Underwater bases are the sort of thing that most would associate with science fiction. The ISS has been around so long it’s sort of mundane, but underwater bases have a mysterious allure to them. The added fear of drowning, of gargantuan undiscovered sea creatures.
Aquarius Reef base sits 5.4 miles offshore of Key Largo, Florida. It’s 63 feet deep, though the habitat sits up off the seafloor on weighted supports, so the actual living space is at a depth of 50 feet. This is so there’s space underneath the habitat for aquanauts to enter and exit the structure through an open pool in the floor of a module called the “wet porch”.
This is possible without water rushing inside for the same reason that you can turn a glass upside down and push it down into water without the water rising to fill the glass. The big bubble of trapped air in the glass has nowhere to go. It will shrink as you push the glass deeper, compressing the air inside.
The wet porch can be a big flat sided metal box with no danger of implosion because there is no pressure difference between the inside air and the outside water. The only stress on it is the upward force of buoyancy, straining against the many tons of iron weights that hold Aquarius down.
The rest of the habitat, however, is a cylinder. This is because besides being an underwater base, Aquarius (except for the wet porch) is also a decompression chamber. It used to be that crews of undersea bases had to be winched to the surface in a sealed diving bell, which was then mated to a decompression chamber on the deck of a ship.
But with Aquarius that’s no longer needed. When the mission ends, the crew decompresses right in the habitat before swimming up to the surface. This was a capability shared by Aquarius’ much smaller predecessor, Hydrolab (see below). Although Hydrolab operated at sea level air pressure inside most of the time, limiting the time divers had out in the water.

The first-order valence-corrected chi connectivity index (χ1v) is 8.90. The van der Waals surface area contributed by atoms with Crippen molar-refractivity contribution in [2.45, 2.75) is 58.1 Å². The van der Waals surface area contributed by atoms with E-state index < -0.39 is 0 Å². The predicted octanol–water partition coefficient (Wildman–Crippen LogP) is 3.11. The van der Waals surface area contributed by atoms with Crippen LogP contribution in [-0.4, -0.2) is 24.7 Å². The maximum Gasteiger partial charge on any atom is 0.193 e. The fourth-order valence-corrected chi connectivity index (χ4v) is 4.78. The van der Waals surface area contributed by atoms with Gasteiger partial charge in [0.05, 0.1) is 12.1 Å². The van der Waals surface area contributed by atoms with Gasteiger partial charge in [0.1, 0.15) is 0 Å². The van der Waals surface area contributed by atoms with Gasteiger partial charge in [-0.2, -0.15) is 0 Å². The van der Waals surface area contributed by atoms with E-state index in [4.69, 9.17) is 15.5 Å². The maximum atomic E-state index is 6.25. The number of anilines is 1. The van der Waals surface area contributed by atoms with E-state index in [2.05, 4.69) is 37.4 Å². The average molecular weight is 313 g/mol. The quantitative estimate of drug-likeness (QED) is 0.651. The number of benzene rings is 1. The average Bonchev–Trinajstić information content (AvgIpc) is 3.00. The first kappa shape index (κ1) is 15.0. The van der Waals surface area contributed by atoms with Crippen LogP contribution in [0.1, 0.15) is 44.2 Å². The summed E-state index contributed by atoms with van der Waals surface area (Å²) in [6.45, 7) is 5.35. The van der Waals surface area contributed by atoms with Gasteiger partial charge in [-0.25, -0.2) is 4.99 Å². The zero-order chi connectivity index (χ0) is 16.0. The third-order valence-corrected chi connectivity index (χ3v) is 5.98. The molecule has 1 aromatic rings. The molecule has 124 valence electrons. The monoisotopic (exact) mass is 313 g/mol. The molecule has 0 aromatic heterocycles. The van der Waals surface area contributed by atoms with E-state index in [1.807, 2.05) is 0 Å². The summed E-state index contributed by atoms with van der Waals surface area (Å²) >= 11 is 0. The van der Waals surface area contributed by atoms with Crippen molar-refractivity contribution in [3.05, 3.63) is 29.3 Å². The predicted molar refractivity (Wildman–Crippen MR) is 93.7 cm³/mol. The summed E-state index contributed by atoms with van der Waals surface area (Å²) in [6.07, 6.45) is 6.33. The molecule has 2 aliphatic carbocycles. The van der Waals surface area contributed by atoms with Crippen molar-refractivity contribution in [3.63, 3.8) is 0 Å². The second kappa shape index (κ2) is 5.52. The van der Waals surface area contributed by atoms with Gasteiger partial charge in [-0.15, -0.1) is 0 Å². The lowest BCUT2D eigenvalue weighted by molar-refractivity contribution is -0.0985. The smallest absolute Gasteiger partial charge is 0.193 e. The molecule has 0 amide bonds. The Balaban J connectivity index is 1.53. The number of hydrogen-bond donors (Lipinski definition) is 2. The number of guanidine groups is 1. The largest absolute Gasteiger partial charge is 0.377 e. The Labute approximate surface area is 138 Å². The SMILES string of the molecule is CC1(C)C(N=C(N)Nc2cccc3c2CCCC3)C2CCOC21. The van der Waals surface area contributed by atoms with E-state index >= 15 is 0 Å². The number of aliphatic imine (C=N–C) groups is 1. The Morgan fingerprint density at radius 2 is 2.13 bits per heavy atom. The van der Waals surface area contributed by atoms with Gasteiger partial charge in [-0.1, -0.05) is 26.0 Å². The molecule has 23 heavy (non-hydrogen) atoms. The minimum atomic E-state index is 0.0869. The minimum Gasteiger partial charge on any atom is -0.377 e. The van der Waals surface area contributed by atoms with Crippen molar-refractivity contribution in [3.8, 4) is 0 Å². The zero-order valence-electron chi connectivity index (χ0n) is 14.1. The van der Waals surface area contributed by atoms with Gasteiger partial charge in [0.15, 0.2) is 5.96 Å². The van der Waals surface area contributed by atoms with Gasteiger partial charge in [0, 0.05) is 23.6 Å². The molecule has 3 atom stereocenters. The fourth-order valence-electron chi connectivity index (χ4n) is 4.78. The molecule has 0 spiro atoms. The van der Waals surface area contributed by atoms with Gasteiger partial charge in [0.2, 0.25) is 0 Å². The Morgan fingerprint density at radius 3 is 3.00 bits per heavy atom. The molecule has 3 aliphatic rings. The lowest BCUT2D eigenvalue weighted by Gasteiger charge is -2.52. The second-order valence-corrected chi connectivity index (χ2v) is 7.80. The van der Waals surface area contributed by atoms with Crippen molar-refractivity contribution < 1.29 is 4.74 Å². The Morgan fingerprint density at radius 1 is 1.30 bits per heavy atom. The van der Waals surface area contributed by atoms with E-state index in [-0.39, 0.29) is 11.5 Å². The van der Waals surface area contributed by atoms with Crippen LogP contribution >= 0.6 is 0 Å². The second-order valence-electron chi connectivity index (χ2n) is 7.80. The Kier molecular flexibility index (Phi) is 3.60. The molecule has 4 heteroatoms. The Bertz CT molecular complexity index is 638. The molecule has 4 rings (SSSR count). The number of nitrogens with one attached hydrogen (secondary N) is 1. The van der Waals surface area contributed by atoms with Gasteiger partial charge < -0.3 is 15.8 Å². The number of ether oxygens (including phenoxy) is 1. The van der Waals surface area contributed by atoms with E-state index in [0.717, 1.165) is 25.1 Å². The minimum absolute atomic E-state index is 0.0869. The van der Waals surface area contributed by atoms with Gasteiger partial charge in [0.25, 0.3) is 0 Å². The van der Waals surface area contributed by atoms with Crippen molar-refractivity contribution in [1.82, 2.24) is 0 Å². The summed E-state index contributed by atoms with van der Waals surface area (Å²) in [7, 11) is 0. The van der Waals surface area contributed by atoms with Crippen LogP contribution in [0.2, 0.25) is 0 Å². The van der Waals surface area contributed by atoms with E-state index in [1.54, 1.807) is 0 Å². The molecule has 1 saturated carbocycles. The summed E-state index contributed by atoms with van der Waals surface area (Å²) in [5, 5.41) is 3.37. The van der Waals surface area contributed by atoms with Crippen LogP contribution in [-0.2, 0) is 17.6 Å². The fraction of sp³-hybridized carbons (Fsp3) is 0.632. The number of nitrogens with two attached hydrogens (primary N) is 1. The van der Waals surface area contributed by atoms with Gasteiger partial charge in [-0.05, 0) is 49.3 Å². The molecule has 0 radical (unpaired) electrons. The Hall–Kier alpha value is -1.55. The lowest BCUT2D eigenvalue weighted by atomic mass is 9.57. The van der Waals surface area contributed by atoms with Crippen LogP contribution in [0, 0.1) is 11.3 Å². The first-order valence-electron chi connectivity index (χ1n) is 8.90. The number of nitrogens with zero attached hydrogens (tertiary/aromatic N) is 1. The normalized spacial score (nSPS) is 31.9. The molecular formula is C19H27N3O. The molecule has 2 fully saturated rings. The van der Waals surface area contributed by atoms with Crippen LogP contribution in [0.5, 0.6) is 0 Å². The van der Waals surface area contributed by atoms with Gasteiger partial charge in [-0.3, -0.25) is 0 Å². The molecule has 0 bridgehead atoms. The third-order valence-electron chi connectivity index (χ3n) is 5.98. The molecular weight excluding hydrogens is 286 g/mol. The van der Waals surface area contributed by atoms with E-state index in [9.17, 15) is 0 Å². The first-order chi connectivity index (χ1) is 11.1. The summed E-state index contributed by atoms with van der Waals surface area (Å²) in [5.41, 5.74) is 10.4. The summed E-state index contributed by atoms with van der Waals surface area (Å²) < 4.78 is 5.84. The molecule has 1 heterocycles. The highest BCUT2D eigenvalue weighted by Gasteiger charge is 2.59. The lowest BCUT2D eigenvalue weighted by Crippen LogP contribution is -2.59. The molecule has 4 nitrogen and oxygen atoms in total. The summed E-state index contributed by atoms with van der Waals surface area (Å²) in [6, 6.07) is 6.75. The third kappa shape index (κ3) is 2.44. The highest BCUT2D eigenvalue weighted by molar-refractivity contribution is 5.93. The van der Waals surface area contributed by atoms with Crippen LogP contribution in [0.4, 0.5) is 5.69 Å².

The advantage Aquarius has over Hydrolab by operating in ambient pressure mode (except when decompressing the crew) is that with the crew can allow themselves to fully saturate with nitrogen.
This is to say that instead of having to return to the surface before they take on a dangerous amount of nitrogen that would cause the bends, they instead can return to Aquarius between dives, which is at the pressure their bodies are adapted to.
This means they can dive as much as they want, every day. There’s no limits anymore, except to their physical endurance. This usually means 9 hours in the water a day, per diver, where it would be only 1 or 2 if they dove from the surface instead of a habitat. Think of how much more productivity for marine biologists becomes possible when they have a habitat like Aquarius to work from!
Aquarius was designed in 1986 by Perry Submarine Builders of Florida, and constructed by Victoria Machine Works in Victoria, Texas. Aquarius operated among the Virgin islands until a hurricane nearly destroyed it, whereupon it was hauled up from the seafloor and relocated to the Florida Keys in 1993.
Finally bought by Florida International University. Becoming part of their Marine Biology Program.
The only way there can be a future for underwater labs like Aquarius is if the general public becomes as aware of and excited for manned undersea missions as they do for manned spaceflight.
We have to be emphatic that we don’t want to see robots sent to explore the ocean, we want humans to go. To add human interest, the excitement and danger of real people on the forefront of exploration who can then come back to tell us their stories.
Thank you, Nancy Thames